bims-tumhet Biomed News
on Tumor Heterogeneity
Issue of 2021‒09‒12
six papers selected by
Sergio Marchini
Humanitas Research

  1. Gynecol Oncol Rep. 2021 Aug;37 100850
      Objective: We sought to characterize the variability of CCNE1 amplification among metastatic sites of CCNE1 amplified high grade serous carcinoma (HGSC) cases to investigate the feasibility of targeting this alteration for therapeutic purposes.Methods: Patients with CCNE1 amplified HGSC who underwent surgical cytoreduction with metastatic sites were identified from institutional molecular profiling reports and a population of HGSC cases screened using digital droplet PCR (ddPCR). Cases with normal CCNE1 copy number were included as controls. Slides from metastatic sites were cut from formalin-fixed paraffin-embedded tissue blocks, dissected for tumor of > 50% purity, and underwent DNA extraction. CCNE1 copy number was determined by ddPCR. Tumor purity was confirmed with mutant TP53 allele fraction from targeted massively parallel sequencing.
    Results: Four of 15 patients from an institutional database screened by ddPCR were found to have CCNE1 amplification. Three additional patients were identified from a query of institutional commercial clinical reports. Among these 7 CCNE1 amplified cases (2 uterine, 5 ovarian), 5 showed preservation of CCNE1 amplification (copy number > 5) among all metastatic sites. The remaining 2 cases had multiple metastatic sites without preserved CCNE1 amplification. Non-amplified cases had predominantly normal CCNE1 copy number across metastatic sites.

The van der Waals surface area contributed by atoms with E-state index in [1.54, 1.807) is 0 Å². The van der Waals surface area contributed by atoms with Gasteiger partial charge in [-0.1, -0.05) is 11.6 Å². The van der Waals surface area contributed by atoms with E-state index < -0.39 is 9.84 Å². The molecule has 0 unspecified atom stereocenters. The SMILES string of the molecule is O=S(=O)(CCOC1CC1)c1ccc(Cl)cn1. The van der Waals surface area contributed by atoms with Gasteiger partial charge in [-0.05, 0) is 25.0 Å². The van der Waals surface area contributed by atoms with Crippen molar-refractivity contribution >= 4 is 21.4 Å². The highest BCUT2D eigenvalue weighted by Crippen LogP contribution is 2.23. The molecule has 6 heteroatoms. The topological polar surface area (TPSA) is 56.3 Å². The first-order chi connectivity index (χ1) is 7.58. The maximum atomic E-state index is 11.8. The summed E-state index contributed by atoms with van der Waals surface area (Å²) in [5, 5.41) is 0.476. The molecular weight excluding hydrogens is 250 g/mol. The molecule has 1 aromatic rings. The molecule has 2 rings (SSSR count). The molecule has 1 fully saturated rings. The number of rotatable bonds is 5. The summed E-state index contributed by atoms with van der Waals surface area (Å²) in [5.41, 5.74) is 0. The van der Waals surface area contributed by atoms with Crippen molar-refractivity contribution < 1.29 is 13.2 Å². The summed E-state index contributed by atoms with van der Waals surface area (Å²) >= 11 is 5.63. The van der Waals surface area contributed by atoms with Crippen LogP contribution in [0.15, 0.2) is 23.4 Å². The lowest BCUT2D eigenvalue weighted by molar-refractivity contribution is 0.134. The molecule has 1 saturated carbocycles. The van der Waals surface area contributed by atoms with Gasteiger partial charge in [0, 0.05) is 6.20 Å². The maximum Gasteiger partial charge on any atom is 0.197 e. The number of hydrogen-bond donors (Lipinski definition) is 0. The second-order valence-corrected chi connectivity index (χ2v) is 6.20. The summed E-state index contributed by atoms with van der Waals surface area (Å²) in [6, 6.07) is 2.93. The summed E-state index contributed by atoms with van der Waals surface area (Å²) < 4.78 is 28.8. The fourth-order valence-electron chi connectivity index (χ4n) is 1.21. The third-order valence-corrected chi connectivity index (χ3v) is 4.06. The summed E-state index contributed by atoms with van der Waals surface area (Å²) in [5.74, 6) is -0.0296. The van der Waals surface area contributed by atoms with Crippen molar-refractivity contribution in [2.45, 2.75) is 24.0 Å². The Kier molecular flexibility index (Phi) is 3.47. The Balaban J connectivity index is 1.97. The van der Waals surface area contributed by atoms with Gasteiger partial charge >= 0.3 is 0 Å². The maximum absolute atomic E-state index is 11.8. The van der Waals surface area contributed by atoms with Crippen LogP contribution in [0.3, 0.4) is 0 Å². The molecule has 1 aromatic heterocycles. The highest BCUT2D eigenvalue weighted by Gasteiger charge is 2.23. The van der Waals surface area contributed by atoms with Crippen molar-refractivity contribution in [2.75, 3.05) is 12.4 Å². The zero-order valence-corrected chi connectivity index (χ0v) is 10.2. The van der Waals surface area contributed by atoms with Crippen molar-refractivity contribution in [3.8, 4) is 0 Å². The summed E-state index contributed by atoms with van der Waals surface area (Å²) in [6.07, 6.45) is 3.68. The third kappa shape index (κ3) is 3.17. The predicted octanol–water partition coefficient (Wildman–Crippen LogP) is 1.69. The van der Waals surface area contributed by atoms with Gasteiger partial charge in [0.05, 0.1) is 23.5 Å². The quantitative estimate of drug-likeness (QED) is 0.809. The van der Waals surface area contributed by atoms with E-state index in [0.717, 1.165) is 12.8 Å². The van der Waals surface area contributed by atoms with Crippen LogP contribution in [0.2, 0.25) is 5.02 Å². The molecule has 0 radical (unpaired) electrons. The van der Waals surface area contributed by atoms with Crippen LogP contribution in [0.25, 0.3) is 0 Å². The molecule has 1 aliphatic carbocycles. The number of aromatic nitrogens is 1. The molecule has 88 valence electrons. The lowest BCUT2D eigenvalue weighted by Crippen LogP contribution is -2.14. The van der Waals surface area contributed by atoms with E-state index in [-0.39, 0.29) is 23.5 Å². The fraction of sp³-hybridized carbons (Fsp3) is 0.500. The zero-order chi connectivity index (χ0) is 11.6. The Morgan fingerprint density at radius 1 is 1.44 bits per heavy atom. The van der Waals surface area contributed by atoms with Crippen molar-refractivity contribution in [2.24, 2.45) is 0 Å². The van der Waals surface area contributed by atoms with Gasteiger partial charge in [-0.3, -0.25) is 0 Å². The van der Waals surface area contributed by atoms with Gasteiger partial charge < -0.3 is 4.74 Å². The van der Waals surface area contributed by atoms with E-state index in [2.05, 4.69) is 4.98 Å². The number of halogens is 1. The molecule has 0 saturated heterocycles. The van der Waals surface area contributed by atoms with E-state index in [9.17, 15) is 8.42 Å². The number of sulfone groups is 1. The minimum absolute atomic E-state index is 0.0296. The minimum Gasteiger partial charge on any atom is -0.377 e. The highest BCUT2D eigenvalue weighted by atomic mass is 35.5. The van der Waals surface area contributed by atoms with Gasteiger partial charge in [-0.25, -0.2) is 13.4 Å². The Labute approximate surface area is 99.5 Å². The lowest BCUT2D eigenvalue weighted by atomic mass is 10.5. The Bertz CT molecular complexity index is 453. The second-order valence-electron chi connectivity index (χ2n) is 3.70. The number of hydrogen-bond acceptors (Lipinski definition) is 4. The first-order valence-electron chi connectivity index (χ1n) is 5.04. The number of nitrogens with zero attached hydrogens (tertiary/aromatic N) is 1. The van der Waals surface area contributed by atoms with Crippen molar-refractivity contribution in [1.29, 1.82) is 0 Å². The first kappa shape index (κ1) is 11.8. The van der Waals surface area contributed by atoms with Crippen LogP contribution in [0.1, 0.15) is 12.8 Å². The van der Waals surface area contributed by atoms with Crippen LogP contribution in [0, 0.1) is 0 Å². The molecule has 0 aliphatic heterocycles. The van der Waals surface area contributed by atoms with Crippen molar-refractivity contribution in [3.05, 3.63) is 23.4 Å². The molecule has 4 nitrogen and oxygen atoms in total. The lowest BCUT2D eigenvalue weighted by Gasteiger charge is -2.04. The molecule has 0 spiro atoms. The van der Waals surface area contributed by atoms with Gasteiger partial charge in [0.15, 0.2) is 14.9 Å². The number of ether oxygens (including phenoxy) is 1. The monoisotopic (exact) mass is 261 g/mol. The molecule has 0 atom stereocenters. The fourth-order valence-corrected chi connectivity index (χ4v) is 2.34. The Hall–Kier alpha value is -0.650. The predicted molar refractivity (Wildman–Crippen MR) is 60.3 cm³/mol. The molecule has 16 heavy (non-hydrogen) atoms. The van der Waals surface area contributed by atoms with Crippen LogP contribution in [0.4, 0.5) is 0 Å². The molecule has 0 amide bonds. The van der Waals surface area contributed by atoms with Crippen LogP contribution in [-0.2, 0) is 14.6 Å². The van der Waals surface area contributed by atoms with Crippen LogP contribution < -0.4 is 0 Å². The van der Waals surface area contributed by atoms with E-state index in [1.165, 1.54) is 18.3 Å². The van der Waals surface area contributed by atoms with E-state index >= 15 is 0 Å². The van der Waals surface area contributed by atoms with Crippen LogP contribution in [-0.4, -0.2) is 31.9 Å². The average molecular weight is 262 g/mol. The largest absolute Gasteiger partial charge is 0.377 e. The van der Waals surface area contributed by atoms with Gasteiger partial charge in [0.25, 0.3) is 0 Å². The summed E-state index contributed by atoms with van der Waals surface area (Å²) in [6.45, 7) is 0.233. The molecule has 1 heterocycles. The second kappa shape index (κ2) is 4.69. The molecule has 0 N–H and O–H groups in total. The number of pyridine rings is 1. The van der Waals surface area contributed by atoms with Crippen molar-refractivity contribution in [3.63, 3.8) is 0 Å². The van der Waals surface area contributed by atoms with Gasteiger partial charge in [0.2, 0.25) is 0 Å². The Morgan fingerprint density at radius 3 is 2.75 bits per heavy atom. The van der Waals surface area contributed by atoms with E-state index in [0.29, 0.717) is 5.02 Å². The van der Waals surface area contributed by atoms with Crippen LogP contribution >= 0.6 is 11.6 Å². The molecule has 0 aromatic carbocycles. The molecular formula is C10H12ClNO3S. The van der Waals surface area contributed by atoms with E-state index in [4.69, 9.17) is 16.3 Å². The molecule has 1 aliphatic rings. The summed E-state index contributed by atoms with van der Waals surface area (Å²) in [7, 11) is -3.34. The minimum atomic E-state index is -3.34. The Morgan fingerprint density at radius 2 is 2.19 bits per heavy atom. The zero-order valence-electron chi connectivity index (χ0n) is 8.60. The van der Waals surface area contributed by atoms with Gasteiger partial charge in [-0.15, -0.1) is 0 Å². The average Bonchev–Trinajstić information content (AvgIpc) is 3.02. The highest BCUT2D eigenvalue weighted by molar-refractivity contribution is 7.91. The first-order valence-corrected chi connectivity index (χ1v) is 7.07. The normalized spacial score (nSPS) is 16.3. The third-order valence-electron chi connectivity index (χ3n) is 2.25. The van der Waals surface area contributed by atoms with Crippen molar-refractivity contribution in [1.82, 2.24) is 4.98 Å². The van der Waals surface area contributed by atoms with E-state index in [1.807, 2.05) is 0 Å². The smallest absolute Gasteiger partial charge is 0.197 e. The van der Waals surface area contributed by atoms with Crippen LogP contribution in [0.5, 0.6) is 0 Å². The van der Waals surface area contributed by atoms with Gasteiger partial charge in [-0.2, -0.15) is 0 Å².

Conclusions: CCNE1 amplification is an early genomic event in HGSC and is preserved in most metastatic sites suggesting a uniform response to pathway targeting therapies.
    Keywords:  CCNE1; Copy number; Metastasis; Ovarian cancer
  2. Cancers (Basel). 2021 Aug 31. pii: 4394. [Epub ahead of print]13(17):
      PURPOSE: Immune infiltration is a prognostic factor in high-grade serous ovarian carcinoma (HGSC) but immunotherapy efficacy is disappointing. Genomic instability is now used to guide the therapeutic value of PARP inhibitors. We aimed to investigate exome-derived parameters to assess the tumor microenvironment according to genomic instability profile.METHODS: We used the HGSC TCGA (the cancer genome atlas) dataset with genomic characteristics, including homologous recombination deficiency (HRD), copy number variant (CNV) signatures, TCR (T cell receptor) clonality and abundance of tissue-infiltrating immune and stromal cell populations. We then investigated the relationship with survival data.
    RESULTS: In 578 HGSC patients, HRD status, CNV signature 7 and TCR clonality were associated with longer survival. The combination of high CNV signature 7 expression and HRD status or high CNV signature 3 expression and high TCR clonality was associated with a trend towards longer survival compared to each variable alone. Combining T cell infiltrate and TCR clonality improved the prognostic value compared to T cells infiltration alone. Prognostic value of TCR clonality was confirmed in an independent cohort.
    CONCLUSIONS: TCR clonality is an emerging prognostic biomarker that improves T cell infiltrate information. Analysis of TCR clonality combined with genomic instability could be an interesting prognostic biomarker.